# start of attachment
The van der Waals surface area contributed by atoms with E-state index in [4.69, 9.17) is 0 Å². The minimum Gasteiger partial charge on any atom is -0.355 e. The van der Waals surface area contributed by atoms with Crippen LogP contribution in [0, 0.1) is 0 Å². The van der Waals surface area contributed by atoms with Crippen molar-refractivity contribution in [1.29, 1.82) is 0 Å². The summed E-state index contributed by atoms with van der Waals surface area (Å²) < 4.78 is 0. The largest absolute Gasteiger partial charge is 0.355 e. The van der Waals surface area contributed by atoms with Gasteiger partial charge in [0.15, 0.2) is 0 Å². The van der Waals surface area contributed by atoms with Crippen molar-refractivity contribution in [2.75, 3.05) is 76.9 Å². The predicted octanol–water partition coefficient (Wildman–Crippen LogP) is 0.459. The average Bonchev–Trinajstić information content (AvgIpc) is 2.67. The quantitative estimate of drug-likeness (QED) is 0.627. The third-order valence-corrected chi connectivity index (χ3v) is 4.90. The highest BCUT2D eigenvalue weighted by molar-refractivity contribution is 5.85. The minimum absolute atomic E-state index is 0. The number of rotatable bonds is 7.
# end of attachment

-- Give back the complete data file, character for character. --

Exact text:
The van der Waals surface area contributed by atoms with E-state index in [4.69, 9.17) is 0 Å². The minimum Gasteiger partial charge on any atom is -0.355 e. The van der Waals surface area contributed by atoms with Crippen LogP contribution in [0, 0.1) is 0 Å². The van der Waals surface area contributed by atoms with Crippen molar-refractivity contribution in [1.29, 1.82) is 0 Å². The summed E-state index contributed by atoms with van der Waals surface area (Å²) < 4.78 is 0. The largest absolute Gasteiger partial charge is 0.355 e. The van der Waals surface area contributed by atoms with Gasteiger partial charge in [0.15, 0.2) is 0 Å². The van der Waals surface area contributed by atoms with Crippen molar-refractivity contribution in [2.75, 3.05) is 76.9 Å². The predicted octanol–water partition coefficient (Wildman–Crippen LogP) is 0.459. The average Bonchev–Trinajstić information content (AvgIpc) is 2.67. The quantitative estimate of drug-likeness (QED) is 0.627. The third-order valence-corrected chi connectivity index (χ3v) is 4.90. The highest BCUT2D eigenvalue weighted by molar-refractivity contribution is 5.85. The minimum absolute atomic E-state index is 0. The number of rotatable bonds is 7.